Director Hari has yet again proved why he remains a much sought-after director in Kollywood.
The movie, starring Sarath Kumar in a dual role (as father and son), with the rural backdrop and the right mixture of human emotions, action and romance, is sure to make it big at the box-office.
A simple straightforward story of an elderly man fighting for the cause of the village and the troubles that he encounters in his public life form the crux of the movie.
Though the story has shades of Sarath Kumar's earlier movies like Nattamai and Sooryavamsam (inevitable, isn't?), Hari's screenplay makes it engrossing.
The elder Sarath, a character seemingly an inspiration from former Chief Minister K Kamaraj, seems to have done the trick in the movie. The entire movie unfolds in a village in Tenkasi. Thanks to generous help of Ayyathurai (elder Sarath Kumar) and his friend Madasamy (Napolean), people in the village overcome a famine. However, Ayyathurai murders the local MLA for smuggling rice when they encounter famine (all these things are shown to happen in 1971).
Years roll by and Ayyaturai wins the hearts of people and becomes an independent MLA only to continue his good work for the villagers. He along with Madasamy vows to uplift the lives of the villagers.
Trouble comes in the form of Karuppusamy (Prakash Raj). Son of the MLA murdered by Ayyathurai, Karuppasamy wants to take revenge on Ayyathurai. Enters Chellathurai (junior Sarath Kumar), son of Ayyathurai. A noble hearted youth, he commands the same respect as his father in the village. He foils all plans of Karuppasamy to bump off his father. When Madasamy's daughter Selvi (Nayantara) falls in love with Chellathurai and their wedding gets arranged, Karuppasamy steps in and thanks to his tricks, the wedding is stopped.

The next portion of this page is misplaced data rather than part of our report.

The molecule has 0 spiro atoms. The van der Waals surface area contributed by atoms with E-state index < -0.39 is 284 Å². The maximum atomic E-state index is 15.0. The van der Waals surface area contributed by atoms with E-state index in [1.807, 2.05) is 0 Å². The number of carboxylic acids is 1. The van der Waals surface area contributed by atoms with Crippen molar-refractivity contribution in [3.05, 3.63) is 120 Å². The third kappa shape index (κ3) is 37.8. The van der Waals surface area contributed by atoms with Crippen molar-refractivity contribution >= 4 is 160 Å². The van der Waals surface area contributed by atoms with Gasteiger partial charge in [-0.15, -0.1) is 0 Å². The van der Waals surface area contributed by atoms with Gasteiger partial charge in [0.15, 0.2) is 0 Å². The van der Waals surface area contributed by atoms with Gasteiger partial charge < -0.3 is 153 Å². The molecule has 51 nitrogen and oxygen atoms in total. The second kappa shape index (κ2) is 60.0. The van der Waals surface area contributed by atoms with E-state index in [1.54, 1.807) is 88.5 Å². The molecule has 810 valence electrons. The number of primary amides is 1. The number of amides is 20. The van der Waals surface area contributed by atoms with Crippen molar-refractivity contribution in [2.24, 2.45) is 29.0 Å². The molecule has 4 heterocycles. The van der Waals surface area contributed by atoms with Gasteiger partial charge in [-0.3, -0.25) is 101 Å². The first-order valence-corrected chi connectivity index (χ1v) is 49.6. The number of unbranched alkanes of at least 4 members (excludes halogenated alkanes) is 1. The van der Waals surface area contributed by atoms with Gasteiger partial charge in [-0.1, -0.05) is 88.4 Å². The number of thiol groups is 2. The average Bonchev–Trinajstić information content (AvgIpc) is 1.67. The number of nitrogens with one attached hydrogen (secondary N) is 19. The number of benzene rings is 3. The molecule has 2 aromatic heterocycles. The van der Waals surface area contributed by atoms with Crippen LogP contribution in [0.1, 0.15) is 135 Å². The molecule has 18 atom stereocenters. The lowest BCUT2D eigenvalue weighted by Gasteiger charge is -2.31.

He also hatches a conspiracy and separates Madasamy and Ayyathurai. The rest is all about the father and son striving hard to set all things in order in the village and teach Karuppasamy a lesson.
A swift screenplay sans any big heroism by Hari in this movie is the attraction. Ably supported by Bharadwaj's good musical score and Priyan's good camera work, Hari succeeds in sustaining the swift tempo all through.
It's a cakewalk for Sarath Kumar to play dual roles and he does it aplomb in Ayya too. Equally engrossing is the splendid performance of Prakash Raj in a villainous role adding strength to the film.
Sarath Kumar walks away with all honors. Especially his performance as Ayyathurai looks matured. Clad in khadi dhoti all through the movie, he reminds one of Kamaraj very much on screen. Equally engrossing is Prakash Raj's performance. He seems to have taken off from where he had left in Ghillie. His dialogue modulations and subtle variations on the screen are worth mentioning.
Nayantara playing her first film in Tamil fits the role well. Happy to see a heroine in Tamil filmdom performing on the screen. Napolean plays a brief role as Nayantara's father. Malavika appears for an item number in the movie.
The only hitch in the movie is Vadivelu's comedy that at times goes very flat. Playing a theatre owner Karasingam, Vadivelu tries desperately to evoke laughter.
Gandhimathi, Sindhu, Raj Kapoor are also in the cast.
For the producers - Kavithalaya, Ayya certainly seems to be a hat-trick following the success of Thirumalai and Saamy.